Joe Biden

20.08.20 Biden's climate plan: jobs, workers, unions. Oh, and clean energy too. Dariush Jones • 6 min.

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The United States—the world’s second-biggest energy consumer and carbon emitter after China—will have a profound impact on the energy future. On November 3, 2020, America elects its next president. Debate.Energy looks at the two main candidates’ energy and climate policies. We start with the Democratic Party nominee, Joe Biden.

Joseph R. Biden Jr. (1942), who represented Delaware in the U.S. Senate for more than 35 years and then served as Vice President under Barack Obama (2009–2017), unveiled his plan “to build a modern sustainable infrastructure and an equitable clean energy future” in mid-July 2020. It calls for spending $2 trillion—equal to nearly half of the entire 2019 federal budget of $4.4 trillion – on infrastructure and energy in just four years. The aim is to put America on “an irreversible path” to net-zero emissions: the U.S. electricity sector by 2035 and the entire economy by 2050.

Biden’s plan leaves out several policies – carbon pricing, a nationwide halt to fracking, and a ban on new oil-drilling permits for federal land and waters – dear to the hearts of Democratic environmentalists. But it’s much more aggressive than his pre-corona proposals, which foresaw spending $1.7 trillion on clean energy over ten years. Moreover, it takes him closer to the views of his more progressive primary opponents like Bernie Sanders and Elizabeth Warren – ideally, close enough to capture the votes of their younger, more liberal supporters.

Employment up, emissions down

The four-year injection of $2 trillion in new spending would aim to:

  • set the U.S. electricity sector on a path to carbon neutrality by 2035

  • rebuild infrastructure

  • convert government vehicle fleets to electric, offer rebates on American-built electric vehicles, and install 500,000 charging stations nationwide

  • upgrade 4 million buildings, weatherize 2 million homes, and build 1.5 million sustainable and affordable housing units

  • provide zero-emission public transport to all cities with 100,000 or more residents

  • accelerate the development of clean energy technologies (battery storage, negative emissions, green hydrogen, and advanced nuclear).

Biden expects each of his policies for electricity, infrastructure, eMobility, and buildings to “create millions of good-paying jobs with a choice to join a union.” His climate agenda is simultaneously—and perhaps primarily—a labor and social agenda.

Three Rs

It’s also an agenda to remediate, restore, and reclaim land and waterways polluted by resource extraction. Biden pledges to plug thousands of leaky oil and gas wells and remediate abandoned mines. The cleanup too is designed to be an employment engine, creating “more than 250,000 good jobs.” Moreover, Biden has a set a goal that 40 percent of spending for remediation, clean energy, clean transport, and affordable housing will benefit disadvantaged communities. For Biden, environmental protection must promote environmental justice.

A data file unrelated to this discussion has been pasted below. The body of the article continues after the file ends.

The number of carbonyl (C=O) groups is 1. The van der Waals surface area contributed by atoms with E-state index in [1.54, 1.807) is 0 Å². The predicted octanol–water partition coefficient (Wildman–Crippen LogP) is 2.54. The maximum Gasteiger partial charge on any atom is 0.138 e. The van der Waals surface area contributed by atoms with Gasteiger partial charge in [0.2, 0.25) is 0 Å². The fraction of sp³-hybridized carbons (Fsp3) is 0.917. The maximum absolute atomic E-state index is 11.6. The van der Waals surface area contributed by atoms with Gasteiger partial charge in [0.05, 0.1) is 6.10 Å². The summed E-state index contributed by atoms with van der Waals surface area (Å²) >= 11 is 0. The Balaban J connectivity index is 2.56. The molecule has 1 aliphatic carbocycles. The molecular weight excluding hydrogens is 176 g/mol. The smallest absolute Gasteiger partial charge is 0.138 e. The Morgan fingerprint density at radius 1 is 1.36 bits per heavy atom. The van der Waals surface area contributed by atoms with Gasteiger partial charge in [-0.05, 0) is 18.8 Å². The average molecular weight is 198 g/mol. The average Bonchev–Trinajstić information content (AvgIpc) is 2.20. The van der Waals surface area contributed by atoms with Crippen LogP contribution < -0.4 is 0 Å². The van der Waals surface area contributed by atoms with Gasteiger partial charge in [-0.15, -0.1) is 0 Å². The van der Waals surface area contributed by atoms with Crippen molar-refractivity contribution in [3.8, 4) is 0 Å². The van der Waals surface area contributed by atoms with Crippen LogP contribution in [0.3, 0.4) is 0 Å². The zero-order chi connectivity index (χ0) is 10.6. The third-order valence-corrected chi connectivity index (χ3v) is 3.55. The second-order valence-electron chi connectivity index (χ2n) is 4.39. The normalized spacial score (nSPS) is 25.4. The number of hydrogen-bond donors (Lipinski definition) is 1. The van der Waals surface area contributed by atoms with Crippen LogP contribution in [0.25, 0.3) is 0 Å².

Three Cs

Echoing the Civilian Conservation Corps (1933–1942), a voluntary public work program that was part of Franklin D. Roosevelt’s New Deal, Biden intends to mobilize a Civilian Climate Corps. The volunteers will be led, he says, by a “new generation of scientists and land managers committed to ecological integrity and natural climate solutions.” If Biden is elected, the new CCC would work to:

  • enable America’s national forests to better resist wildfire and sequester carbon

  • plant millions of trees in cities

  • restore wetlands, repair irrigation systems, and remove invasive species from lakes and river

  • improve the ability of wetlands, reefs, and seaweed forests to store carbon.

The Sermon on the Plain teaches that “the mouth speaks what the heart is full of.” Joe Biden’s heart seems fuller of labor policy than climate policy. His energy plan mentions jobs (61 times), workers (48), and unions (32) much more frequently than energy (45), the climate (28), or the environment (28). In 2020 America, the promise of job creation may be a necessary spoon of sugar to help the medicine of climate protection go down: at the end of July 2020, unemployment was still above 10 percent – nearly 7 percentage points higher than before corona – while 35 percent of Americans believe that the media exaggerates the risks associated with climate change. In short, Joe Biden’s jobs (psst: climate) plan may send the right message to voters in an America enduring its worst recession since the 1930s. We’ll find out on November 3.


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